Kayann Short, Ph.D., has used digital storytelling in university service learning projects with community elders, adult literacy students, and student activists. The collaborative digital story created by her women's health practicum, "Note to Self: This is What Beautiful Looks Like," was chosen by the National Organization for Women's Love Your Body Day campaign. Next fall, the Center for Digital Storytelling will offer a Food Preservation Storytelling workshop at Kayann's organic farm in Colorado.
I recently published A Bushel’s Worth: An Ecobiography, a memoir of reunion with my family’s farming traditions and a call for local farmland preservation. In the book, I alternate stories about small-scale, organic farming at Stonebridge Farm, our community-supported farm along Colorado’s Front Range, with childhood memories of my grandparents’ farms in North Dakota.
Many of the chapters in the book began as digital stories. For example, “Seeds of Never Seen Dreams” was based on a digital story I wrote about my Great-Grandma Flora, a teacher and farmer on the North Dakota prairie, and the ways I see my own life reflected in hers. The first chapter, “A Trace of Rural Roots,” began as my very first digital story, made in a Denver workshop in 2006. I had never seen a digital story before I took that workshop and had intended to write about something other than the North Dakota farms, but when I looked at childhood photos in preparation for the workshop, my heart was drawn to images of summer vacations there.
In story circles, we often ask, “Where are you in this story?” as we focus on transformational moments that emphasize I-statements: I did this, I felt that. This “I” assumes an individual with an independent identity who is often striving to fulfill an individual accomplishment or overcome a personal struggle. These are powerful stories that compel the viewer to share the storymaker’s desire and cheer for them to attain their goal.
But many digital stories start out with what I call an “I-in-Relation” by portraying a relationship of influence in the storymaker’s life. These stories generally do not feature a dramatic arc or plot but rather weave together unique and mundane facts, details, dialogue, reminiscences, and images to answer the question, “How did I become the person I am?” Both types of stories communicate a personal discovery, but the “I-in-Relation” stories reach and portray that revelation in polyvocal, collaborative, or multilayered ways.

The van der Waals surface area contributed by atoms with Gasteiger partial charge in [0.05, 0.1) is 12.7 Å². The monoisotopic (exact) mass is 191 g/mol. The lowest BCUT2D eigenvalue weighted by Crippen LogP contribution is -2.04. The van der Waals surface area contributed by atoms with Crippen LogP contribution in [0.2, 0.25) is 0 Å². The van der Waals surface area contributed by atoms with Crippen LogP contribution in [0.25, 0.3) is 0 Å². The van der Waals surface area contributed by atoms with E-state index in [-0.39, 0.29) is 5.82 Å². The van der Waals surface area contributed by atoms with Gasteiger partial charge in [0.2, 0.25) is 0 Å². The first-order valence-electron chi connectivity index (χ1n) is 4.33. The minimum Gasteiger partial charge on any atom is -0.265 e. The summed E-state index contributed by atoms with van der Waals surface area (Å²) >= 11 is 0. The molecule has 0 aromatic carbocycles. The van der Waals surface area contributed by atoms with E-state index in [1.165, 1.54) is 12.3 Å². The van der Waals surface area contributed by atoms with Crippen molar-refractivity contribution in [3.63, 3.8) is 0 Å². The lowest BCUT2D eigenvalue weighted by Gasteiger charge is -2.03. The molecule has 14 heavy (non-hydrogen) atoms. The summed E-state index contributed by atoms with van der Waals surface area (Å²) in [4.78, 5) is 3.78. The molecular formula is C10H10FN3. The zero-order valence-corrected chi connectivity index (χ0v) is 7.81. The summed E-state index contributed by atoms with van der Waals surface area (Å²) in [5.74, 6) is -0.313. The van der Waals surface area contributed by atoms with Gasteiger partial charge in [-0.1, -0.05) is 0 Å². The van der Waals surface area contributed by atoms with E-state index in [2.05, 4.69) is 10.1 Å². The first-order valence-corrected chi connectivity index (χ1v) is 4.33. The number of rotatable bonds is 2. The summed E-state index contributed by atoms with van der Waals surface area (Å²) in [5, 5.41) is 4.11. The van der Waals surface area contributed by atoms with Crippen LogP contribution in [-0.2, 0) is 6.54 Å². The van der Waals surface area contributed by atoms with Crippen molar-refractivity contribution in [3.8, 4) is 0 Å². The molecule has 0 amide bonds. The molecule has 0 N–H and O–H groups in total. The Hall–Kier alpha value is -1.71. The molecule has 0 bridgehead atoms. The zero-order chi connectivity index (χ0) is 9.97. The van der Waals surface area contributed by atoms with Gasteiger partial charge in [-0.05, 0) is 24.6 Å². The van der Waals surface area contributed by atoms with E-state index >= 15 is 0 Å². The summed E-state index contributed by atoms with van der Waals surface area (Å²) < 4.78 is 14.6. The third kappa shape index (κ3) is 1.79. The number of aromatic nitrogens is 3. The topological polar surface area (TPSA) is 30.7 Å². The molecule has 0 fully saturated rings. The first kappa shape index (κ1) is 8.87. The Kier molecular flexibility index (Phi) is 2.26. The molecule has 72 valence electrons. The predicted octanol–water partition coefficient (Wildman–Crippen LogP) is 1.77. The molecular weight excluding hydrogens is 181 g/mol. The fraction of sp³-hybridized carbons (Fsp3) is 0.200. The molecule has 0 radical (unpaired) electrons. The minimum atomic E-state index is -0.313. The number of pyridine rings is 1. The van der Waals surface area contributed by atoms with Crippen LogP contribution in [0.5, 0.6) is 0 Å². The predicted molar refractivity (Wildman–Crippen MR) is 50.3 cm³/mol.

“I-in-Relation” stories generally begin with a statement about a relationship such as, “I grew up listening to my mother sing the blues while watching the dishes,” in Barbara Zang’s story, or, “When I hold the stack of fifty-two postcards that I sent to my daughter the year she lived in Japan, I’m amazed at how light they are,” in Leigh Hinton’s. These stories may even be titled with another person’s name, like “Julia” by Lucy Bailey that begins, “I sometimes feel like I’m betraying her, 150 years after she wrote that first book.” The story “Tanya,” which is often used in workshops, is told to honor a friend but also traces the author’s salvation from loneliness. Although these stories may ostensibly seem to focus on another person’s life, they express the identity, values, or truths of the storymaker’s life as well.
A Bushel’s Worth began as the story of the farm I own with my partner, John Martin, and the community and friendships that have formed at Stonebridge around food production, health, environmental sustainability, and farmland preservation. But as I wrote, the digital stories that I had created about my grandparents and great-grandparents’ farms kept finding their way into the book. I started to think about how much my childhood experiences had drawn me to the land where I live today. As I write in the book, “I might have been a city girl all my life if a farm—and a farmer—hadn’t come along. But if I hadn’t spent my first years and my childhood summers on my grandparents’ farms, would a farmer and a farm have been the choice I made?”
Once I integrated my family farm stories with those of Stonebridge, the book came together in a different way. Book reviewers have commented on how A Bushel’s Worth weaves together many stories into “one beautiful, colorful ball of yarn.” Rather than a straightforward chronology that followed the months and seasons of the year as I’d originally planned, I looked at the stories topically for similarities and connections. The form I created is less a narrative line or arc than a matrix or web of inter-related stories. Often, I pair moments from my childhood with our work at Stonebridge, like “Horse Barn, Milk Barn,” a scene of childhood exploration, and “Red, Red Barn,” about our community barn-painting.
I call my book an “ecobiography,” not only because of topical links regarding nature, farming, and land, but also to place the “I” of my story “in relation” to my family’s past and the agricultural ecosystems that have shaped us. Each digital story became a part of a larger whole, making A Bushel’s Worth both memoir and homage to my grandparents’ rural ways. In this web of textual and familial relations,the structure of the book itself reflects a kind of discursive ecosystem, one that draws my life closer to those who have gone before and reaps a richer harvest of the stories we share.